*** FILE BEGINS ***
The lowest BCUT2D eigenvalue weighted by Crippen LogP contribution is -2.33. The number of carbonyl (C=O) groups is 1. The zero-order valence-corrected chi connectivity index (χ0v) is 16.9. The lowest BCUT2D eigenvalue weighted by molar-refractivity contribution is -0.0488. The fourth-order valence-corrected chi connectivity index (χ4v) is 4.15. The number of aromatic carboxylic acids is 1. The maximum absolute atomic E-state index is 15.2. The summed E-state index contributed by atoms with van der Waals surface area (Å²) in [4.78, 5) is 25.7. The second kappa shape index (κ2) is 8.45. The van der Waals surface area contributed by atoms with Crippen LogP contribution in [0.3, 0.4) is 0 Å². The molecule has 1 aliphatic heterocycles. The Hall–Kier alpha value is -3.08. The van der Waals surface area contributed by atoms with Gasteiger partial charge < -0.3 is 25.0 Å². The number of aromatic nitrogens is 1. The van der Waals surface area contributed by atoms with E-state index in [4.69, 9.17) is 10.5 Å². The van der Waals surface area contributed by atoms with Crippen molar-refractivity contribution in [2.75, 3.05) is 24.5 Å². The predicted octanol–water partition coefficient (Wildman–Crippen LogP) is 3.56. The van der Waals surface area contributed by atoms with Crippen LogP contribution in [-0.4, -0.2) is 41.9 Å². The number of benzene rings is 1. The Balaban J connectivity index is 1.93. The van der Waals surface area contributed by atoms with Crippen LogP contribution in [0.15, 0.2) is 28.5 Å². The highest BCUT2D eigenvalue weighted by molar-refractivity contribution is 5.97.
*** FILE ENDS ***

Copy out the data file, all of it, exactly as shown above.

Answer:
The lowest BCUT2D eigenvalue weighted by Crippen LogP contribution is -2.33. The number of carbonyl (C=O) groups is 1. The zero-order valence-corrected chi connectivity index (χ0v) is 16.9. The lowest BCUT2D eigenvalue weighted by molar-refractivity contribution is -0.0488. The fourth-order valence-corrected chi connectivity index (χ4v) is 4.15. The number of aromatic carboxylic acids is 1. The maximum absolute atomic E-state index is 15.2. The summed E-state index contributed by atoms with van der Waals surface area (Å²) in [4.78, 5) is 25.7. The second kappa shape index (κ2) is 8.45. The van der Waals surface area contributed by atoms with Crippen LogP contribution in [0.3, 0.4) is 0 Å². The molecule has 1 aliphatic heterocycles. The Hall–Kier alpha value is -3.08. The van der Waals surface area contributed by atoms with Gasteiger partial charge < -0.3 is 25.0 Å². The number of aromatic nitrogens is 1. The van der Waals surface area contributed by atoms with E-state index in [4.69, 9.17) is 10.5 Å². The van der Waals surface area contributed by atoms with Crippen molar-refractivity contribution in [2.75, 3.05) is 24.5 Å². The predicted octanol–water partition coefficient (Wildman–Crippen LogP) is 3.56. The van der Waals surface area contributed by atoms with Crippen LogP contribution in [-0.4, -0.2) is 41.9 Å². The number of benzene rings is 1. The Balaban J connectivity index is 1.93. The van der Waals surface area contributed by atoms with Crippen LogP contribution in [0.15, 0.2) is 28.5 Å². The highest BCUT2D eigenvalue weighted by molar-refractivity contribution is 5.97.